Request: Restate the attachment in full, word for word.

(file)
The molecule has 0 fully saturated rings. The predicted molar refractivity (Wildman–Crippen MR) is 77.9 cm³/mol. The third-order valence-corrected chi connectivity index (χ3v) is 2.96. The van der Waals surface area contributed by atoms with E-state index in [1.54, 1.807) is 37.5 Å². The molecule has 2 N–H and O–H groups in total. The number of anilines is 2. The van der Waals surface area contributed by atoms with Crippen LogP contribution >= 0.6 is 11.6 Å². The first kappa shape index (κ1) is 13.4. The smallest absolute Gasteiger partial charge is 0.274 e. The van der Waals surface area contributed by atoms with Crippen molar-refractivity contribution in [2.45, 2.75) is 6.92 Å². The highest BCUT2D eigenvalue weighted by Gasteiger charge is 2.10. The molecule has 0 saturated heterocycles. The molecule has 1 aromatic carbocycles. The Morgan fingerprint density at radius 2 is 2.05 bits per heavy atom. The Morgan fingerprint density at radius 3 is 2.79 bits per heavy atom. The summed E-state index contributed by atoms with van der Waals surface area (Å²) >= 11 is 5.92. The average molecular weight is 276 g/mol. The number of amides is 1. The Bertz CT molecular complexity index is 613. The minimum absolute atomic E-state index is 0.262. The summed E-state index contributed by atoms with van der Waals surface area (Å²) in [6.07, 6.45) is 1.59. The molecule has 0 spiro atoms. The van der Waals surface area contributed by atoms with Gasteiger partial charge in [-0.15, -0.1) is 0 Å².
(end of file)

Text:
The molecule has 0 fully saturated rings. The predicted molar refractivity (Wildman–Crippen MR) is 77.9 cm³/mol. The third-order valence-corrected chi connectivity index (χ3v) is 2.96. The van der Waals surface area contributed by atoms with E-state index in [1.54, 1.807) is 37.5 Å². The molecule has 2 N–H and O–H groups in total. The number of anilines is 2. The van der Waals surface area contributed by atoms with Crippen LogP contribution >= 0.6 is 11.6 Å². The first kappa shape index (κ1) is 13.4. The smallest absolute Gasteiger partial charge is 0.274 e. The van der Waals surface area contributed by atoms with Crippen molar-refractivity contribution in [2.45, 2.75) is 6.92 Å². The highest BCUT2D eigenvalue weighted by Gasteiger charge is 2.10. The molecule has 0 saturated heterocycles. The molecule has 1 aromatic carbocycles. The Morgan fingerprint density at radius 2 is 2.05 bits per heavy atom. The Morgan fingerprint density at radius 3 is 2.79 bits per heavy atom. The summed E-state index contributed by atoms with van der Waals surface area (Å²) >= 11 is 5.92. The average molecular weight is 276 g/mol. The number of amides is 1. The Bertz CT molecular complexity index is 613. The minimum absolute atomic E-state index is 0.262. The summed E-state index contributed by atoms with van der Waals surface area (Å²) in [6.07, 6.45) is 1.59. The molecule has 0 spiro atoms. The van der Waals surface area contributed by atoms with Gasteiger partial charge in [-0.15, -0.1) is 0 Å².